(contract-out p/c-item ...)
(struct id/super ((id contract-expr) ...) struct-option) | (rename orig-id id contract-expr) | (id contract-expr) | #:∃ poly-variables | #:exists poly-variables | #:∀ poly-variables | #:forall poly-variables poly-variables = id | (id ...) id/super = id | (id super-id) struct-option =
The contract-out form treats modules as units of blame. The module that defines the provided variable is expected to meet the positive (co-variant) positions of the contract. Each module that imports the provided variable must obey the negative (contra-variant) positions of the contract. Each contract-expr in a contract-out form is effectively moved to the end of the enclosing module, so a contract-expr can refer to variables that are defined later in the same module.
Only uses of the contracted variable outside the module are checked. Inside the module, no contract checking occurs.
The struct form of contract-out provides a structure-type definition, and each field has a contract that dictates the contents of the fields. The structure-type definition must appear before the provide clause within the enclosing module. If the structure type has a parent, the second struct form (above) must be used, with the first name referring to the structure type to export and the second name referring to the parent structure type. Unlike a struct definition, however, all of the fields (and their contracts) must be listed. The contract on the fields that the sub-struct shares with its parent are only used in the contract for the sub-struct’s constructor, and the selector or mutators for the super-struct are not provided. The exported structure-type name always doubles as a constructor, even if the original structure-type name does not act as a constructor. If the #:omit-constructor option is present, the constructor is not provided.
The #:∃, #:exists, #:∀, and #:forall clauses define new abstract contracts. The variables are bound in the remainder of the contract-out form to new contracts that hide the values they accept and ensure that the exported functions are treated parametrically. See new-∃/c and new-∀/c for details on how the clauses hide the values.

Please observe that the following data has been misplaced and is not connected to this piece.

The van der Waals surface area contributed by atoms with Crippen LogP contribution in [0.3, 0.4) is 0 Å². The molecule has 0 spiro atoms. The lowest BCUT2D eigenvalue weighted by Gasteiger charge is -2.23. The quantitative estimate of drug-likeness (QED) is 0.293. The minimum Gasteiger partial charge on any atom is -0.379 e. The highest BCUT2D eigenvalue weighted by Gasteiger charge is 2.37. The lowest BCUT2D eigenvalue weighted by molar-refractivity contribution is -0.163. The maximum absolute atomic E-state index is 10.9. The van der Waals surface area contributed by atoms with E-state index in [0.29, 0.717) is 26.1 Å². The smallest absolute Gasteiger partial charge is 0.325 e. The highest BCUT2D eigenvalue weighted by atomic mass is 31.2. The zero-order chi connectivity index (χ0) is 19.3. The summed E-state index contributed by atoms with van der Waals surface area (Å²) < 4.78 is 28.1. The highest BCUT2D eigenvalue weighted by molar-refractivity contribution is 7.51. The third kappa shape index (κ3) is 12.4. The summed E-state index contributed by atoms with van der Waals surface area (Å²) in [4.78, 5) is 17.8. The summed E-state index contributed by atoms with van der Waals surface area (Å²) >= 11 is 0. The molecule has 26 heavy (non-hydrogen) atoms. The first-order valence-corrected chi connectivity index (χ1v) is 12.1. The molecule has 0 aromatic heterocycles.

The implementation of contract-out uses syntax-property to attach properties to the code it generates that records the syntax of the contracts in the fully expanded program. Specifically, the symbol 'provide/contract-original-contract is bound to vectors of two elements, the exported identifier and a syntax object for the expression that produces the contract controlling the export.
(recontract-out id ...)
It re-exports id, but with positive blame associated to the module containing recontract-out instead of the location of the original site of id.
This can be useful when a public module wants to export an identifier from a private module but where any contract violations should be reported in terms of the public module instead of the private one.
Replacing the use of contract-out with just recip would result in a contract violation blaming the private module.
(provide/contract p/c-item ...)
|(require racket/contract/region)||package: base|
(with-contract blame-id (wc-export ...) free-var-list ... body ...+)
(with-contract blame-id results-spec free-var-list ... body ...+)
wc-export = (id contract-expr) result-spec = #:result contract-expr | #:results (contract-expr ...) free-var-list =
| #:freevar id contract-expr | #:freevars ([id contract-expr] ...)
The first with-contract form cannot appear in expression position. All names defined within the first with-contract form are visible externally, but those names listed in the wc-export list are protected with the corresponding contract. The body of the form allows definition/expression interleaving if its context does.
The second with-contract form must appear in expression position. The final body expression should return the same number of values as the number of contracts listed in the result-spec, and each returned value is contracted with its respective contract. The sequence of body forms is treated as for let.